Skip to main content

Posts

Showing posts from December, 2018

Plans for 2019

I consider myself very fortunate in my semi-retirement. In particular I get to spend lots of time with my wife travelling around the world. 2018 saw us in our French house in Charente Maritime for about 10 weeks, Ireland, the Netherlands, Canada, Florida and Mauritius. Our train trip across Canada from Toronto to Vancouver was a highlight. This year we have trips to Guadeloupe, Florida, Costa Rica, France and (maybe) Japan lined up.

In between our travels and my other pastimes, I still enjoy contributing to the world of modern language teaching. Last year I was pleased to present at MFL Alive in Ireland, take part in a podcast with American linguist Stacey Margarita, present a webinar for the Chartered College of Teaching, while presenting for AQA on A-level French and running three days for the trainee teachers at the University of Buckingham. My book Becoming an Outstanding Languages Teacher (2017) has sold well, receiving excellent reviews, while The Language Teacher Toolkit (2016…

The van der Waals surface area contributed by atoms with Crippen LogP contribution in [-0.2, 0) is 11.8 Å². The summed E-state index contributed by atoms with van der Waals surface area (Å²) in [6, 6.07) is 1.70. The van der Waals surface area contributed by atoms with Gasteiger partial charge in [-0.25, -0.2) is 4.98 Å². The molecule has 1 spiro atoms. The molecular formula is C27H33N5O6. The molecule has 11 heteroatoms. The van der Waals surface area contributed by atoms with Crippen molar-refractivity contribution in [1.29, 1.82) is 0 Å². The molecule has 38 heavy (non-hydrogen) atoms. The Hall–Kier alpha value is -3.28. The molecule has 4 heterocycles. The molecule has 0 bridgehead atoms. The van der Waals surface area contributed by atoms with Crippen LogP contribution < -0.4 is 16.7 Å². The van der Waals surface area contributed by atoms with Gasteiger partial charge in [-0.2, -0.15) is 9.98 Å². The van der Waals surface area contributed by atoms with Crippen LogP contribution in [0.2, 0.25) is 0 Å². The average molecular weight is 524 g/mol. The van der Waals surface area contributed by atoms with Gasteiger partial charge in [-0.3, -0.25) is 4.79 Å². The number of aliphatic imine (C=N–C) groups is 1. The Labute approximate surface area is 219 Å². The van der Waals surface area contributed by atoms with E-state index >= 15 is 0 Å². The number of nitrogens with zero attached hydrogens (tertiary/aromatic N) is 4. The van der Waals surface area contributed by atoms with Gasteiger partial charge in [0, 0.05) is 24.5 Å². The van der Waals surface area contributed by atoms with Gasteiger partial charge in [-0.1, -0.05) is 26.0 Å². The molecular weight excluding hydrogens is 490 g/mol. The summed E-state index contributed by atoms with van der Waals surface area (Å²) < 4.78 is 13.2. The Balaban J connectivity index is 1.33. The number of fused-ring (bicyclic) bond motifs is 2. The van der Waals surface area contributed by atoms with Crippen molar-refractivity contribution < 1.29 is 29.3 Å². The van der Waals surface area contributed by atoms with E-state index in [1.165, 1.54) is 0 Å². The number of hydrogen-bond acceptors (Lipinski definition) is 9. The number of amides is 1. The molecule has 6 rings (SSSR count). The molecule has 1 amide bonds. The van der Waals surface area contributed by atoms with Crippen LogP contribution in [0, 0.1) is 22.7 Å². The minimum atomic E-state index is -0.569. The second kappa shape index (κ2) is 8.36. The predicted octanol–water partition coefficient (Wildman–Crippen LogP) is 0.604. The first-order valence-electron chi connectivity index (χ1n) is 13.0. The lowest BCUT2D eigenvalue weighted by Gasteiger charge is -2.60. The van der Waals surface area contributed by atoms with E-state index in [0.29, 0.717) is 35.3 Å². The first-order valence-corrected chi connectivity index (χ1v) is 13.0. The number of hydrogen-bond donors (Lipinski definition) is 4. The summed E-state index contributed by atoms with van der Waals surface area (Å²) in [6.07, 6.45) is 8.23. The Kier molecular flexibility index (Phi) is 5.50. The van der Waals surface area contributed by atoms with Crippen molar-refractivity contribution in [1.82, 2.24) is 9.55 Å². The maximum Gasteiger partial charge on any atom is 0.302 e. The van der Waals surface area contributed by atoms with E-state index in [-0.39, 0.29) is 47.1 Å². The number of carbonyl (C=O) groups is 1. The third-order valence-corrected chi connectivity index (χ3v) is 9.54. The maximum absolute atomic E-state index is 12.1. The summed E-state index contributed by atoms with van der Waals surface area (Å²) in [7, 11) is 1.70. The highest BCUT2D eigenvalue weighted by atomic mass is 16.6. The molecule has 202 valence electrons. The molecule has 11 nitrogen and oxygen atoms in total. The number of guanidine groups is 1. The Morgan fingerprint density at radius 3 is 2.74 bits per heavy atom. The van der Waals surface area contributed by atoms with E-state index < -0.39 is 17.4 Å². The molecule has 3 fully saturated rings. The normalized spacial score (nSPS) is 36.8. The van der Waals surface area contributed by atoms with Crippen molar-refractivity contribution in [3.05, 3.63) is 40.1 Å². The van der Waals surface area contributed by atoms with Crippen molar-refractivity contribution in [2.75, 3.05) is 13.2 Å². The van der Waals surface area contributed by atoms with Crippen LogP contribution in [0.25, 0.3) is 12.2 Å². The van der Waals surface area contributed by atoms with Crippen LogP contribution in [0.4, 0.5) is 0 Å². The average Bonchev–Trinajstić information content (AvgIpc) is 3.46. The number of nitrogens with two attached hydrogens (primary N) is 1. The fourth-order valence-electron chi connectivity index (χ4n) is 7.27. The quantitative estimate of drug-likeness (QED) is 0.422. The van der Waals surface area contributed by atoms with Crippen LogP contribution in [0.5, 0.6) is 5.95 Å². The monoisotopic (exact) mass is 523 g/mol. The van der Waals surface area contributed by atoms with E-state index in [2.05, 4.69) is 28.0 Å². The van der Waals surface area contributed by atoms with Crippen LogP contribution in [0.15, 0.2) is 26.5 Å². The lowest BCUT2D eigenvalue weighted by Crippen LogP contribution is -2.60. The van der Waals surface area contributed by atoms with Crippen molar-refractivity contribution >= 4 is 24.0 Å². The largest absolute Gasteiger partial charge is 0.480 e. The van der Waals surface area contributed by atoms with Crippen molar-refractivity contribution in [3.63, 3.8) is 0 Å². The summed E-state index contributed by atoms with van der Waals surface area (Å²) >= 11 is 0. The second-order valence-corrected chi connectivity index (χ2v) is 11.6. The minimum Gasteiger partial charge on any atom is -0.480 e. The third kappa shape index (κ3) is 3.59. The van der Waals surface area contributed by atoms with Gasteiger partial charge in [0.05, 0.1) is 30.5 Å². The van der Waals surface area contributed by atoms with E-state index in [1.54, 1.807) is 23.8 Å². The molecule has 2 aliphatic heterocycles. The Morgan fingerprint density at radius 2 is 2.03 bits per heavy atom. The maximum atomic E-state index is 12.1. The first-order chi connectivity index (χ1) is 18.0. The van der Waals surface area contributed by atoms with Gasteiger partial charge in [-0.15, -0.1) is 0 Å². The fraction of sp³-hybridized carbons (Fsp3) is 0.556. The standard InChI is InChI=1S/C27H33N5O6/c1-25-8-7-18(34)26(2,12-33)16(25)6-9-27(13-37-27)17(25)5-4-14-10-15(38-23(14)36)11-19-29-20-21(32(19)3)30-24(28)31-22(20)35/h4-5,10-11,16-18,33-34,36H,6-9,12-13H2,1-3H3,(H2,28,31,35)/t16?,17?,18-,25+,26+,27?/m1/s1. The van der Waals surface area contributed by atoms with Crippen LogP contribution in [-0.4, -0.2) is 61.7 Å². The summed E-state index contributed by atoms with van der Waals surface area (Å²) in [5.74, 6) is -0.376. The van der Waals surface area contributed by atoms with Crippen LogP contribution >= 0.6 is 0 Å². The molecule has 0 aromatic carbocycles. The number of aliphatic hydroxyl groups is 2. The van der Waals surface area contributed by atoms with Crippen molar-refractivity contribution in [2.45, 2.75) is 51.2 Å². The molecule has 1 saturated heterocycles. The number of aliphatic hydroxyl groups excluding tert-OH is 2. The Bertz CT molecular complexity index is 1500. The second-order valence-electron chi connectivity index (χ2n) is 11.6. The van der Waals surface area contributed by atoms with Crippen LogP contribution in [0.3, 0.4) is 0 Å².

“Disappearing Text”

Thanks to Gianfranco Conti for reminding me of an activity I used to use a lot with beginner and intermediate classes.

Let’s assume you’ve been working with a written text on the board. You’ve worked through a repertoire of interactions with the class - choral repetition, individual repetition, true/false, correcting false statements and traditional question-answer. You then want to fill around 5-10 minutes with more useful practice and input.

Just tell the class to close their eyes, remove a few words or phrases from that same text, then ask them to reread aloud the text to include the missing words. Then tell them to close their eyes again and repeat the process, removing more words each time. Keep going until all or nearly all of the text has disappeared.

Students enjoy short term memory activities like this. They get to hear and read language repeatedly, hold it in working memory and create more opportunity for that language to go into long term memory. In addition, the task is great…